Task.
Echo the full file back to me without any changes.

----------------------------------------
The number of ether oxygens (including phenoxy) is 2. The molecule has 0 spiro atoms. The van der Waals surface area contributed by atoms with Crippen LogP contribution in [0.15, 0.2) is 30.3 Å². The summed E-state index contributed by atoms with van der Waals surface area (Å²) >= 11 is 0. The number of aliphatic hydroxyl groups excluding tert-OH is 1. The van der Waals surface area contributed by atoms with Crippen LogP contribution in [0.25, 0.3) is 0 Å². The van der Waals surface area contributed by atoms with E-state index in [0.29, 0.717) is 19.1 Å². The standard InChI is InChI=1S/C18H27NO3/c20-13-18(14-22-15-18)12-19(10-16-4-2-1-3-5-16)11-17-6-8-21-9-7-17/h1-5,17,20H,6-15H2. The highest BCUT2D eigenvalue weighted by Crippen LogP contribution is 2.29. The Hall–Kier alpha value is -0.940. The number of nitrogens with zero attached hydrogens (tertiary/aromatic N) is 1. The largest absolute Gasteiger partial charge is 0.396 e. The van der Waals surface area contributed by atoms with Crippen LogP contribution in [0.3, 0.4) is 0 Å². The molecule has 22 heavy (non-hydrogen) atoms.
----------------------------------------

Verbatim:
The number of ether oxygens (including phenoxy) is 2. The molecule has 0 spiro atoms. The van der Waals surface area contributed by atoms with Crippen LogP contribution in [0.15, 0.2) is 30.3 Å². The summed E-state index contributed by atoms with van der Waals surface area (Å²) >= 11 is 0. The number of aliphatic hydroxyl groups excluding tert-OH is 1. The van der Waals surface area contributed by atoms with Crippen LogP contribution in [0.25, 0.3) is 0 Å². The van der Waals surface area contributed by atoms with E-state index in [0.29, 0.717) is 19.1 Å². The standard InChI is InChI=1S/C18H27NO3/c20-13-18(14-22-15-18)12-19(10-16-4-2-1-3-5-16)11-17-6-8-21-9-7-17/h1-5,17,20H,6-15H2. The highest BCUT2D eigenvalue weighted by Crippen LogP contribution is 2.29. The Hall–Kier alpha value is -0.940. The number of nitrogens with zero attached hydrogens (tertiary/aromatic N) is 1. The largest absolute Gasteiger partial charge is 0.396 e. The van der Waals surface area contributed by atoms with Crippen LogP contribution in [0.3, 0.4) is 0 Å². The molecule has 22 heavy (non-hydrogen) atoms.